In this paper, we argue that, from a normative perspective, laws restricting the dissemination of conspiracy theories should be permissible only if two conditions can be met:‌ 1) “conspiracy theory” can be specifically defined, and ideas can be, with minimal error, classified as conspiracy theories; 2) the causal impact of conspiracy theories on unlawful and otherwise dangerous behavior can be empirically demonstrated. In order to avoid viewpoint discrimination, the first condition must be met. The second condition is satisfied when there is a reasonable societal concern in preventing the speech.

In a review of interdisciplinary literature on the nature, epistemology and correlates of conspiracy theories, we show that neither condition can satisfy. In fact, centuries-old epistemological dilemmas prevent the concise definition and accurate categorization ideas as conspiracies.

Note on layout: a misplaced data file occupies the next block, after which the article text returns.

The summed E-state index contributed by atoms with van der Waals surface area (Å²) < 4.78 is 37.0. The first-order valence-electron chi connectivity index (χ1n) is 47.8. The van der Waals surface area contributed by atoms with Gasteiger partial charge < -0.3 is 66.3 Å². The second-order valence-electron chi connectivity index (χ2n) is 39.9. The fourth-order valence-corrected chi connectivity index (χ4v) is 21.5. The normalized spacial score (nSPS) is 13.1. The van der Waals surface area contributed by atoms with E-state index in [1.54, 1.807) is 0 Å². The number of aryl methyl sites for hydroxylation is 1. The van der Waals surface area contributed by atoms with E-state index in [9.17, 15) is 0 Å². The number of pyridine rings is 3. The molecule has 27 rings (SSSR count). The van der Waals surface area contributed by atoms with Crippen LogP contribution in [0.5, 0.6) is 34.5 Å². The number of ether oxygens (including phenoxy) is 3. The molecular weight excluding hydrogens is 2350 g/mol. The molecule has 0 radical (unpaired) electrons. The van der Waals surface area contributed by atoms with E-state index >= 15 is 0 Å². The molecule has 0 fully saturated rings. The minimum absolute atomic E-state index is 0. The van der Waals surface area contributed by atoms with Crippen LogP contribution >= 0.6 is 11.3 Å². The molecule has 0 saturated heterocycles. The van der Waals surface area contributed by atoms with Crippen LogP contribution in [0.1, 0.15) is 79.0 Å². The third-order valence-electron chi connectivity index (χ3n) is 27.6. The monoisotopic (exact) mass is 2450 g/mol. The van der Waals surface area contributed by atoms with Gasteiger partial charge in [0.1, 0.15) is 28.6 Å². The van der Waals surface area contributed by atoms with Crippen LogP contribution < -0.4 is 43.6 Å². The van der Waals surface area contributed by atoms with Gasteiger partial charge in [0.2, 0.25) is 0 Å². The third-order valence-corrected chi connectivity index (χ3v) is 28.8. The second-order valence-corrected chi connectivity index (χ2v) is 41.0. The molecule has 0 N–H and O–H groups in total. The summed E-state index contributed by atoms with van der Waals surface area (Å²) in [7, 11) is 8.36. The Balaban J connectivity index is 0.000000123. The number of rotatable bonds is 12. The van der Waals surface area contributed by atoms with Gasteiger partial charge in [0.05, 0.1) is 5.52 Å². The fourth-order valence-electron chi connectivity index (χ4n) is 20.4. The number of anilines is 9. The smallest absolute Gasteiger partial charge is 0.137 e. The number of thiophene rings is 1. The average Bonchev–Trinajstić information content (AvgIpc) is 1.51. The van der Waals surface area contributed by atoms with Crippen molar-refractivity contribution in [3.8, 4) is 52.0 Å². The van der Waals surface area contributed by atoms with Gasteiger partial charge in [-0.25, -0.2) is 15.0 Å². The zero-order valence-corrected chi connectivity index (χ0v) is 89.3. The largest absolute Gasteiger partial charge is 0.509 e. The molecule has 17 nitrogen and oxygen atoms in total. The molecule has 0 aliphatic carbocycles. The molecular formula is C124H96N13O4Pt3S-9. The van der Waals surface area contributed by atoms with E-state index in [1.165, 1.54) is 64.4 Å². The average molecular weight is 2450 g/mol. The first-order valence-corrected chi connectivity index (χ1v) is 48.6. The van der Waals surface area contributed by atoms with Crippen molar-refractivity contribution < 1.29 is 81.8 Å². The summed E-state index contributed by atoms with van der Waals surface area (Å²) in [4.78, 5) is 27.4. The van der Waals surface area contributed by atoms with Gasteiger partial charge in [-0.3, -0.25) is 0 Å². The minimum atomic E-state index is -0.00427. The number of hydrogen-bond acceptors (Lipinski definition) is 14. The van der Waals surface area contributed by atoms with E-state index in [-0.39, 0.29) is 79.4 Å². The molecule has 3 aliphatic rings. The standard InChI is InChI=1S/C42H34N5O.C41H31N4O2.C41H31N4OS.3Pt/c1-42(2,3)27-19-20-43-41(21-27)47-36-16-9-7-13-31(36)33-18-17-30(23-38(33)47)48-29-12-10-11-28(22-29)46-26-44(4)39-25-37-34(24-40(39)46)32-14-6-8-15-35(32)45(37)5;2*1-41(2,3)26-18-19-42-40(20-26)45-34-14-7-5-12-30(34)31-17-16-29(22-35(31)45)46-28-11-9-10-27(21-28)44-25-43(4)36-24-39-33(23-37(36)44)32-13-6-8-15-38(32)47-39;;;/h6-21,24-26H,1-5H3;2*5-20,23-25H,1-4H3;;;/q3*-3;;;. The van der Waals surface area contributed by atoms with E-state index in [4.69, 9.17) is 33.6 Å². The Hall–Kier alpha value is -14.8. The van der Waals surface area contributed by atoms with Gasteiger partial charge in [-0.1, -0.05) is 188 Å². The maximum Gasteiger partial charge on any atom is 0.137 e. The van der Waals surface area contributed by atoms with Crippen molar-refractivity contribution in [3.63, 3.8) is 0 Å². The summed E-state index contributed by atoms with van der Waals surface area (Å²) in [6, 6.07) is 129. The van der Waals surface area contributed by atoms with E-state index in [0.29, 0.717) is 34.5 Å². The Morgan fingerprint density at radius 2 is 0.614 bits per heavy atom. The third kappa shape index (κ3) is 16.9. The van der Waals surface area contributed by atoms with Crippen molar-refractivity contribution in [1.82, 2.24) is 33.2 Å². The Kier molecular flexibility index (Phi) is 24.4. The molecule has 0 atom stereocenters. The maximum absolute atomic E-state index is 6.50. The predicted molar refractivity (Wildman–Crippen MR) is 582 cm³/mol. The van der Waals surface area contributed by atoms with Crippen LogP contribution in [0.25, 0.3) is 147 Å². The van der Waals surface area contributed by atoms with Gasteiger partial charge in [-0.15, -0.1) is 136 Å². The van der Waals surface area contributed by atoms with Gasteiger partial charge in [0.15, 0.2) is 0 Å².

We also challenge the premises that underlie the desire to create a new legal framework to deal with conspiracy theories. We argue, specifically, that conspiracy theories don’t pose a greater problem today than they did in the past. That social media and new communication technologies didn’t lead to an increase of conspiracy theorizing. And that the dangers posed by conspiracy theories are more apparent when political leaders use them, not private citizens.

We argue that, in many cases, conspiracy theories are protected speech. They can and have historically promoted democracy and the search for truth. This evidence not only precludes the construction of a legal framework designed to restrict conspiratorial speech, but it also shows how other proposals along this vein would capriciously and arbitrarily censor ideas based upon personal viewpoints. It would also cause a severe chilling affect, ensnare a greater amount of speech than stated intentions claim, as well as do little to prevent the harms that are to be prevented.